'Roll Red Roll' by Nancy Schwartzman examines the high-profile 2012 high-school rape case

By Laura Barcella
March 22, 2019 01:01 PM

“I wanted to make a film about sexual assault that doesn’t put the burden on victims,” says Nancy Schwartzman, the director of Roll Red Roll, a new documentary that revisits the shocking high-school rape case that shook the town of Steubenville, Ohio, in 2012. “So often in our culture the burden hinges on the victim. She has to come forward, give her name, and then we decide whether we believe her or not.”

Thanks to the breadth of movements like #MeToo and #TimesUp, everyday Americans are becoming more aware of the prevalence of sexual violence. And though it’s often women coming forward to share their painful experiences with sexual assault, harassment, and more, Schwartzman claims she did not make Roll Red Roll for them.

In fact, she says, she created the film with men in mind. “This is a tough movie for women. I didn’t design it for them,” Schwartzman says. “I want people to walk away hurt and angry, and turn that into action. I want men and boys to see this movie and say ‘Oh my god, I never want it to get this bad on my team or in my school.’”

Schwartzman’s film, currently in limited release, does a deep — and deeply unsettling — dive into the much publicized 2012 rape of a 16-year-old “Jane Doe” by members of the revered Steubenville Big Red high school football team.

WATCH: Documentary Revisits 2012 High School Football Rape: ‘I Want People to Walk Away Hurt and Angry’

The crimes occurred at a party, where two young men, Trent Mays and Ma’lik Richmond, sexually assaulted the intoxicated victim, who did not remember what happened. Other teenagers snapped an array of horrifying photos and videos of the crime, laughing and joking about what had occurred (“You don’t need any foreplay with a dead girl,” one boy laughed). They later shared these images, plus more quips and commentary about the incident, on social media and in text messages.

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Ohio crime blogger Alexandria Goddard is one of the heroes of both Roll Red Roll and the case itself. After reading a brief newspaper clip immediately after the assault occurred in 2012, Goddard dug into the social media profiles of all the students on the football team, hunting for evidence of who was at the party and who had discussed it afterward.
Ohio crime blogger Alexandria Goddard is one of the heroes of both Roll Red Roll and the case itself. After reading a brief newspaper clip immediately after the assault occurred in 2012, Goddard dug into the social media profiles of all the students on the football team, hunting for evidence of who was at the party and who had discussed it afterward.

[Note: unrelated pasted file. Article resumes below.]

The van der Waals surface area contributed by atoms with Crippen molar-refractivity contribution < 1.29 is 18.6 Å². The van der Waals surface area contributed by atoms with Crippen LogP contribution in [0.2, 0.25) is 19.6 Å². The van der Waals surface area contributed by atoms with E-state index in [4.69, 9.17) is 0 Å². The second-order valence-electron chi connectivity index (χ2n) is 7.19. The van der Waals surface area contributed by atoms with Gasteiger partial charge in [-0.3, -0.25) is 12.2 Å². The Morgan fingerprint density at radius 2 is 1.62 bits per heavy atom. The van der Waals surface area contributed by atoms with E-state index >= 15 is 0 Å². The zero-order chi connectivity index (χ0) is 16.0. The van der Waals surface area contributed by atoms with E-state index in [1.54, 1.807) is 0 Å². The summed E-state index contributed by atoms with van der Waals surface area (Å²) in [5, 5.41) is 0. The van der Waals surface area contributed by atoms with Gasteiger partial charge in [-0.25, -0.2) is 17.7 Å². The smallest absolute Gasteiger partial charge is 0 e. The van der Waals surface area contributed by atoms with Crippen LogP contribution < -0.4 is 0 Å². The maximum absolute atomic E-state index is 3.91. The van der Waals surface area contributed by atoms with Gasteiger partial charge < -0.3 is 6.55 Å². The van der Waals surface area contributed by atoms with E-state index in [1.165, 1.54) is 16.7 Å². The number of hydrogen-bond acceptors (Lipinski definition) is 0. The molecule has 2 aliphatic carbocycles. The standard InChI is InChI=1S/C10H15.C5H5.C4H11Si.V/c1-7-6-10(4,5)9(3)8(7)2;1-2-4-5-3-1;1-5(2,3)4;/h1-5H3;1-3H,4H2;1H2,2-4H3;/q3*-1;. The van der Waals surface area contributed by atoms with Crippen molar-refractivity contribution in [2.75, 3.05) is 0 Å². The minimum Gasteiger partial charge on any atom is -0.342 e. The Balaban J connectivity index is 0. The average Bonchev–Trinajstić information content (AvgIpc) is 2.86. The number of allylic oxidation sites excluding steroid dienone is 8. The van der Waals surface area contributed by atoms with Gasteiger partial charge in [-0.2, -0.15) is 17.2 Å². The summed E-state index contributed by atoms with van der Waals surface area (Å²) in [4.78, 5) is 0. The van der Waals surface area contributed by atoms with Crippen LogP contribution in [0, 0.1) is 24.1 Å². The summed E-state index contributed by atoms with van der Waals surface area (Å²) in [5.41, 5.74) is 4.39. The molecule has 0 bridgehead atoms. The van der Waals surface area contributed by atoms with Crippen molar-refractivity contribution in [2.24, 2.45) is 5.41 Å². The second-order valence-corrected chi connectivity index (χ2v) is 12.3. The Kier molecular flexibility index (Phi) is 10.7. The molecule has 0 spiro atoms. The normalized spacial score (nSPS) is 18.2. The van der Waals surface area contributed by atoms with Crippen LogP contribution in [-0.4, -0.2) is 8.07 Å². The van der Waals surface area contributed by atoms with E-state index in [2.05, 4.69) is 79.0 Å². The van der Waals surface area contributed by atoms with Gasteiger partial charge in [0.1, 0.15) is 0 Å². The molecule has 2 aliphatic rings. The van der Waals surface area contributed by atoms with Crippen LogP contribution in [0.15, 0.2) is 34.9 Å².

Ohio crime blogger Alexandria Goddard is one of the heroes of both Roll Red Roll and the case itself. After reading a brief newspaper clip immediately after the assault occurred in 2012, Goddard dug into the social media profiles of all the students on the football team, hunting for evidence of who was at the party and who had discussed it afterward.
Ohio crime blogger Alexandria Goddard is one of the heroes of both Roll Red Roll and the case itself. After reading a brief newspaper clip immediately after the assault occurred in 2012, Goddard dug into the social media profiles of all the students on the football team, hunting for evidence of who was at the party and who had discussed it afterward.

RELATED: The Steubenville Rapists Face Justice at Last

Goddard uncovered the disturbing behavior of bystanders who had either witnessed or heard about the crime — some of whom were, allegedly, adults — yet had done nothing to flag it. “I admire her so much for the work she did,” Schwartzman says of Goddard. “She knew to look at their social media first. She knew how to find deleted tweets through legal archiving tools. It was an act of courage to stand up to the whole town.”

• Want to keep up with the latest crime coverage? Click here to get breaking crime news, ongoing trial coverage and details of intriguing unsolved cases in the True Crime Newsletter.

Mays, who was then the football quarterback, and Richmond, the wide receiver, were both convicted of the rape in 2013. Mays, then 17, was sentenced to at least two years in the state juvenile system. Richmond, who was 16, was sentenced to at least one year. Both have since been released.

But the legacy of the notorious assault lives on — both in Steubenville and across the country.

The story, which dominated the national news, incited heated debate about rape culture and the “boys will be boys” ethos that permeates athletics. It’s Schwartzman’s mission to shine a light on that mentality.

“We’re all raised in this callous, violent culture that tells boys, as a norm, that it’s OK to hurt women,” she explains. “It’s everywhere on TV and in pop culture. And the lack of conversation in schools about consent makes for an incredibly dehumanizing climate. If this is what our children are saying and doing, what are we doing wrong?”

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